Counterterrorism experts here, who parsed the announcement of al-Qaeda boss Ayman al-Zawahiri that the terror group would be setting up a “wing” in the Indian subcontinent, suggested that while India’s pluralistic democracy would militate against their efforts, the possibility of al-Qaeda tying up with Lashkar-e-Taiba could spell trouble for the Narenda Modi government.
On Thursday news emerged that Zawahiri, an Egyptian cleric who became the chief of al-Qaeda after Osama bin Laden was killed in May 2011, promised in a video posted online, to spread Islamic rule and “raise the flag of jihad” across the “Indian subcontinent.”
Subsequently reports suggested that Indian officials were taking the matter “very seriously,” and an alert had been sounded, likely across key Indian States.
On the question is how successful al-Qaeda might be in making new inroads in states such as Gujarat, Kashmir, and Assam, Lisa Curtis, a former Central Intelligence Agency officer and currently a Senior Research Fellow at the Heritage Foundation, told The Hindu , “There are several reasons to doubt al-Qaeda’s ability to have a significant presence in these regions: India is an open society with a robust democracy, free media, and pluralistic values [and] the al-Qaeda message is unlikely to resonate with most Indians.”
to heed al-Qaeda call
Ms. Curtis added that although in some cases State-level dissent may lead to disagreements with the Central government policies, for example in Kashmir, they were “unlikely to heed the call of al-Qaeda, [because] Kashmiris have a tradition of practicing Sufi Islam, which is anathema to al-Qaeda’s austere and hardline Salafism.”
Juxtaposing Zawahiri’s remarks with global concerns surrounding the rise of Islamic State, the extremist group that now controls a significant part of Syria and Iraq, Ms. Curtis said that al-Qaeda plans for expansion into the Indian subcontinent were part of its efforts to “carve out its own territory as it competes for recruits, money, and ideological supremacy with [IS].”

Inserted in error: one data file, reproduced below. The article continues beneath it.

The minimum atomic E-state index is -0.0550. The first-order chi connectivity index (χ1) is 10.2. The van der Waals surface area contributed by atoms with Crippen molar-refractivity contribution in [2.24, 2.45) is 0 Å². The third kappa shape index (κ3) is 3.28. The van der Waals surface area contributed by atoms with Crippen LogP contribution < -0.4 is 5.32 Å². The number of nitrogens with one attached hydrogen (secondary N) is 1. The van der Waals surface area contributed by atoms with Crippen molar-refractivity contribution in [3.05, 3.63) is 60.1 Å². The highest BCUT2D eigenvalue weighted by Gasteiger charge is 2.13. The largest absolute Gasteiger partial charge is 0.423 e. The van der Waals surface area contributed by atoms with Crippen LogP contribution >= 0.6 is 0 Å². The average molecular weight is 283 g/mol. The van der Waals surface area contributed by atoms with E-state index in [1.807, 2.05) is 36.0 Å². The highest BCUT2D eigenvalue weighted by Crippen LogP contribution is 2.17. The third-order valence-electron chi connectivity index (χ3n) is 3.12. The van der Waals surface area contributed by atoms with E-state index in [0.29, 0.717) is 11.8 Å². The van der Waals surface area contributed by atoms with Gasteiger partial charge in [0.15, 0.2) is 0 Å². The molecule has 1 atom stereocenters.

She added that the recent military gains by the IS and its increasing efforts to recruit militants from South Asia “has created alarm among the al-Qaeda leadership that it will become second fiddle to the IS.”
Loyalty to Mullah Omar
In this context it was noteworthy that Zawahiri reiterated al-Qaeda’s loyalty to Afghan Taliban leader Mullah Omar and refrained from attacking Pakistan as al-Qaeda has in the past, she said, suggesting that this may reflect al-Qaeda’s interest in demonstrating that its nexus with the Taliban was alive and well, and it still hoped to be able to use Pakistan’s tribal border areas as a safe haven for its jihadist activities.
Bruce Riedel, also a former CIA officer and currently Senior Foreign Policy Fellow at the Brookings Institution, said in an email to The Hindu that Zawahiri's statement was “very worrisome,” particularly as, “It may also indicate closer cooperation between al-Qaeda and its long-time ally LeT, which was behind the attack on India's consulate in Herat in Afghanistan in June.”
Mr. Riedel said that more generally Zawahiri’s statement suggests that al-Qaeda’s priority would be to support efforts to terrorise India and carry out mass causality attacks, and in that context the priority of the Modi government ought to be “close cooperation with the U.S. and Afghanistan to keep pressure on al-Qaeda.”
Zawahiri’s statement is “very worrisome,” says a former